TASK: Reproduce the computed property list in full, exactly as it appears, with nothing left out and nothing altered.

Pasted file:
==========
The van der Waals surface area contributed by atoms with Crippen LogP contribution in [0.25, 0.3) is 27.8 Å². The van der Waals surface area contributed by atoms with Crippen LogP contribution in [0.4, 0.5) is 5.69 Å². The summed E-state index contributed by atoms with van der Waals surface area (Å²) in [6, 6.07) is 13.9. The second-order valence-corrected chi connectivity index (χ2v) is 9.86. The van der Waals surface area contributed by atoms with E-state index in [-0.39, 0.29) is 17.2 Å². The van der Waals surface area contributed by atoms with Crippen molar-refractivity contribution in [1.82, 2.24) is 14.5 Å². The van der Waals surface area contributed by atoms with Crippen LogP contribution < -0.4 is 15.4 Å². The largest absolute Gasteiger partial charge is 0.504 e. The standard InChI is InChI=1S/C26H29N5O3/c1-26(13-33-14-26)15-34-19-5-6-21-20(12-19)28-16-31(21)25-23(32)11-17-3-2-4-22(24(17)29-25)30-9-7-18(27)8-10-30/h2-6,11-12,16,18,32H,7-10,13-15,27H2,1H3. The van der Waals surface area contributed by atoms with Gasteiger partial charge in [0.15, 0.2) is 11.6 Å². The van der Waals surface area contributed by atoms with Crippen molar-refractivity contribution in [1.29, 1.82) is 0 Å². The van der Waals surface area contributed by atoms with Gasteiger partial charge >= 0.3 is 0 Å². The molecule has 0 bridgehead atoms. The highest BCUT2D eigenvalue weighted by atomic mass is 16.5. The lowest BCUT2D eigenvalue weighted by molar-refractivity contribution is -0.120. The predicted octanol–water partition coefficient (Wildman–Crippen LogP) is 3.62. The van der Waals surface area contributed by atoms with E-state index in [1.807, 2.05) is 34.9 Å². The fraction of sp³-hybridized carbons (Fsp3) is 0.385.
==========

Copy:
The van der Waals surface area contributed by atoms with Crippen LogP contribution in [0.25, 0.3) is 27.8 Å². The van der Waals surface area contributed by atoms with Crippen LogP contribution in [0.4, 0.5) is 5.69 Å². The summed E-state index contributed by atoms with van der Waals surface area (Å²) in [6, 6.07) is 13.9. The second-order valence-corrected chi connectivity index (χ2v) is 9.86. The van der Waals surface area contributed by atoms with E-state index in [-0.39, 0.29) is 17.2 Å². The van der Waals surface area contributed by atoms with Crippen molar-refractivity contribution in [1.82, 2.24) is 14.5 Å². The van der Waals surface area contributed by atoms with Crippen LogP contribution < -0.4 is 15.4 Å². The largest absolute Gasteiger partial charge is 0.504 e. The standard InChI is InChI=1S/C26H29N5O3/c1-26(13-33-14-26)15-34-19-5-6-21-20(12-19)28-16-31(21)25-23(32)11-17-3-2-4-22(24(17)29-25)30-9-7-18(27)8-10-30/h2-6,11-12,16,18,32H,7-10,13-15,27H2,1H3. The van der Waals surface area contributed by atoms with Gasteiger partial charge in [0.15, 0.2) is 11.6 Å². The van der Waals surface area contributed by atoms with Crippen molar-refractivity contribution in [1.29, 1.82) is 0 Å². The van der Waals surface area contributed by atoms with Gasteiger partial charge >= 0.3 is 0 Å². The molecule has 0 bridgehead atoms. The highest BCUT2D eigenvalue weighted by atomic mass is 16.5. The lowest BCUT2D eigenvalue weighted by molar-refractivity contribution is -0.120. The predicted octanol–water partition coefficient (Wildman–Crippen LogP) is 3.62. The van der Waals surface area contributed by atoms with E-state index in [1.807, 2.05) is 34.9 Å². The fraction of sp³-hybridized carbons (Fsp3) is 0.385.